Modern Day Witch Hunt: IRS Making Examples of Celebrities

How the IRS and State Taxing Authorities Purposefully Target and Make Examples out of Celebrities

The Supreme Court of the United States has held that the pursuit of tax crime is “calculated to induce prompt and forthright fulfillment of every duty under the income tax law.” Spies v. United States, 317 U.S. 492, 497 (1943). By and through this opinion, law enforcement agencies including taxing agencies such as the Internal Revenue Service have evolved to develop targeted yet subtle approaches to encourage compliance with tax laws.

I’ve been a tax attorney for over thirty years and when I take a step back, I can see that a big part of the modern day enforcement strategy includes ‘making examples’ out of individuals as an effort to educate (or scare) the majority into complying with the tax law. In the recent years, celebrities and many others, from all walks of life, have fulfilled this role for the IRS and state taxing agencies.

In the last year alone, the IRS and state taxing agencies have made examples out of celebrities who failed to file their tax returns in accordance with the tax laws. Failure to File, Keep Records or Supply Information are tax crimes that include, failure to pay an estimated tax, failure to file a tax return, failure to keep records, and failure to supply information. Of all the tax crimes, failure to file is the most frequently encountered by our office in both the civil and criminal realms.

2012 – Prosecutions/Sentencings of celebrities who had unfiled tax returns:

Actor, Stephen Baldwin, age 46: Dec. 2012, arrested on a charge of failing to file New York state personal income tax returns for three years. Baldwin’s alleged tax liability for failure to file in 2008, 2009 and 2010 is more than $350,000, including penalties and interest.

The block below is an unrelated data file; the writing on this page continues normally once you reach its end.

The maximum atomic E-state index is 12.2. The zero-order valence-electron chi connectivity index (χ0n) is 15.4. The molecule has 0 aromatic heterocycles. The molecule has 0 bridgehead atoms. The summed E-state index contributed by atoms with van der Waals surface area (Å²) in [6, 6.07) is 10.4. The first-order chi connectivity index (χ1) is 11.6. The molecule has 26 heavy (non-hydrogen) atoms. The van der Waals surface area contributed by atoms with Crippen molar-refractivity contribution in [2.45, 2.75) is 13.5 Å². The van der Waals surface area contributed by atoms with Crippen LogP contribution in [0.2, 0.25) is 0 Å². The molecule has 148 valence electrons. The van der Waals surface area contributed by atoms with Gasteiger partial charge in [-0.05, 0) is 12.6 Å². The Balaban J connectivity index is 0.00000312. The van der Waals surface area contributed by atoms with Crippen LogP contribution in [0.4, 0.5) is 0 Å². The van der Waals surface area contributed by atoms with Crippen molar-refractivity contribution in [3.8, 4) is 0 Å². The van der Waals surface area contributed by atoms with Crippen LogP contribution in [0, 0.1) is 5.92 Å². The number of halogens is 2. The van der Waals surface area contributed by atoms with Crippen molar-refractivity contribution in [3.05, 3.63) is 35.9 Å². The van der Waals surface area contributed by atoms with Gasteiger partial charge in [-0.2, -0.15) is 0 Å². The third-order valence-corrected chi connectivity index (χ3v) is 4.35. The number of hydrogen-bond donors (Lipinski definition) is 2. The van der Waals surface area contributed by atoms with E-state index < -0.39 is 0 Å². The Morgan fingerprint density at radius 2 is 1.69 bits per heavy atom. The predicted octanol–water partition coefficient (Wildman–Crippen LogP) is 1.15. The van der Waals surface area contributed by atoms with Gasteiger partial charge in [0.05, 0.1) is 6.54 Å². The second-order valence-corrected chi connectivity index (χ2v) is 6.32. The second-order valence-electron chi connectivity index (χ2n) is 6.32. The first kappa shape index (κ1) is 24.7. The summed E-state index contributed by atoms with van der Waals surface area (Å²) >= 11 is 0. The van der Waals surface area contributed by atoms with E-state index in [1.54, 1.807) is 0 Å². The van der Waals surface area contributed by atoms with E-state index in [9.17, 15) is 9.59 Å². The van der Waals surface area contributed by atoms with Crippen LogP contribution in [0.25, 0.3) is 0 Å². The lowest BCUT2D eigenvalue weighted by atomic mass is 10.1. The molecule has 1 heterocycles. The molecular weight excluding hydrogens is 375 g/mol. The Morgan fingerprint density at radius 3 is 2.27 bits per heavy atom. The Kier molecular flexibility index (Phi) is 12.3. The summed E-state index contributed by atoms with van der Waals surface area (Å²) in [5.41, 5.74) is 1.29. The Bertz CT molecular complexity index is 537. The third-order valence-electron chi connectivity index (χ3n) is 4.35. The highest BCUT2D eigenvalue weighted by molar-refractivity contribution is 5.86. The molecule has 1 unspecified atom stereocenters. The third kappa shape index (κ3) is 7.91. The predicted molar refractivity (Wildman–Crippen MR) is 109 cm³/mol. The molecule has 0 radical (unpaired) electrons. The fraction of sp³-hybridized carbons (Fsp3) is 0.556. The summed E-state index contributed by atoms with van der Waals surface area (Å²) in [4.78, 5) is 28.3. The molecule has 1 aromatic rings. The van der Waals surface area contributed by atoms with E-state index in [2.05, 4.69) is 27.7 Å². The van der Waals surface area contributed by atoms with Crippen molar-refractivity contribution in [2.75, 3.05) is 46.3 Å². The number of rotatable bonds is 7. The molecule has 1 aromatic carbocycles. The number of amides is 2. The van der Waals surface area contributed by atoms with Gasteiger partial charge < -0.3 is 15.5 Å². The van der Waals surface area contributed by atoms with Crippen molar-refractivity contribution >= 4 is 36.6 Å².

Rapper Beanie Sigel, age 38: July 2012, sentenced to two years in prison for failing to file federal income tax returns from 2005 to 2009.

Singer Lauryn Hill, age 37: June 2012, pleaded guilty to failing to file income tax returns, for tax years 2005 through 2007.

It is interesting to note that these celebrities are all relatively young. The criminal punishment for unfiled tax returns is: misdemeanor charges and federal prison sentencing of up to 1 year for each year of unfiled tax returns, plus criminal fines, plus the costs associated with the prosecution. In addition to the criminal tax law issues, the individuals still have civil tax problems to deal with which include steep monetary fines and tax penalties, the income tax due itself, and the interest charged on both.

In over 30 years of tax law practice, the people of Moskowitz LLP have helped thousands of individuals and businesses who came to us with years of unfiled taxes, back tax problems, and tax bills. Many people miss one year of tax filings and then do not know how to legally fix their tax troubles. Unfortunately, missing just one tax return is not only a tax crime, but it also can lead to people living in fear of the IRS, thinking they can’t have a bank account, thinking they cannot have a legitimate job or business and think they cannot have a life.

We have helped thousands of clients with tax problems as well as helping our clients return to a normal life with their families. Let us help you. Call or email today for an attorney-client privileged, legal tax consultation regarding your unfiled or back tax returns problems.

Disclaimer: Because of the generality of this blog post, the information provided herein may not be applicable in all situations and should not be acted upon without specific legal advice based on particular situations. Prior results do not guarantee a similar outcome. Furthermore, in accordance with Treasury Regulation Circular 230, we inform you that any tax advice contained in this communication was not intended or written to be used, and cannot be used, for the purposes of (i) avoiding tax related penalties under the Internal Revenue Code, or (ii.) promoting, marketing, or recommending to another party any tax related matter addressed herein.